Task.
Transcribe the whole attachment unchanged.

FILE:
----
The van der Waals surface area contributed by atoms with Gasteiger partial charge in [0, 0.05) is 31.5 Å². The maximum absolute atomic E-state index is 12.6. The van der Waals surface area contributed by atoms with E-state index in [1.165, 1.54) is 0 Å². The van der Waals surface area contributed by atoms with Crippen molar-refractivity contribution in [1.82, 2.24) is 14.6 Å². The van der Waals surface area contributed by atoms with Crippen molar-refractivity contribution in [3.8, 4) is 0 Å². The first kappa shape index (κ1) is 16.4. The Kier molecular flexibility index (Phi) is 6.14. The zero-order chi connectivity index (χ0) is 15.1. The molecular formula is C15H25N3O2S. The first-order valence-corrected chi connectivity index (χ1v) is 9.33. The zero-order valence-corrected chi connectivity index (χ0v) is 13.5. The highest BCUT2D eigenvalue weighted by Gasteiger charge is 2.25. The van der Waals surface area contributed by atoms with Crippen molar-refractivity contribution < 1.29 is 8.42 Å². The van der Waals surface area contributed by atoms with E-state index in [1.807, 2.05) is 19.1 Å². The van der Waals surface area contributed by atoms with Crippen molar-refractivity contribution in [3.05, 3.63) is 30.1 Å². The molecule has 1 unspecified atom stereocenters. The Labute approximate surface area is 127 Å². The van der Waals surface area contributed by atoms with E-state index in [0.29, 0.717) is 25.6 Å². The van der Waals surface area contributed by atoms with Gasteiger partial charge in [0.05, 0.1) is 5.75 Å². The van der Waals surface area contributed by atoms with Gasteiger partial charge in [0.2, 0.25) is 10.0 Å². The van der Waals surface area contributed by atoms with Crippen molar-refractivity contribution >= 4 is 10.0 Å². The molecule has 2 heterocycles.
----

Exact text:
The van der Waals surface area contributed by atoms with Gasteiger partial charge in [0, 0.05) is 31.5 Å². The maximum absolute atomic E-state index is 12.6. The van der Waals surface area contributed by atoms with E-state index in [1.165, 1.54) is 0 Å². The van der Waals surface area contributed by atoms with Crippen molar-refractivity contribution in [1.82, 2.24) is 14.6 Å². The van der Waals surface area contributed by atoms with Crippen molar-refractivity contribution in [3.8, 4) is 0 Å². The first kappa shape index (κ1) is 16.4. The Kier molecular flexibility index (Phi) is 6.14. The zero-order chi connectivity index (χ0) is 15.1. The molecular formula is C15H25N3O2S. The first-order valence-corrected chi connectivity index (χ1v) is 9.33. The zero-order valence-corrected chi connectivity index (χ0v) is 13.5. The highest BCUT2D eigenvalue weighted by Gasteiger charge is 2.25. The van der Waals surface area contributed by atoms with Crippen molar-refractivity contribution < 1.29 is 8.42 Å². The van der Waals surface area contributed by atoms with E-state index in [1.807, 2.05) is 19.1 Å². The van der Waals surface area contributed by atoms with Crippen molar-refractivity contribution in [3.05, 3.63) is 30.1 Å². The molecule has 1 unspecified atom stereocenters. The Labute approximate surface area is 127 Å². The van der Waals surface area contributed by atoms with E-state index in [0.29, 0.717) is 25.6 Å². The van der Waals surface area contributed by atoms with Gasteiger partial charge in [0.05, 0.1) is 5.75 Å². The van der Waals surface area contributed by atoms with Gasteiger partial charge in [0.2, 0.25) is 10.0 Å². The van der Waals surface area contributed by atoms with Crippen molar-refractivity contribution >= 4 is 10.0 Å². The molecule has 2 heterocycles.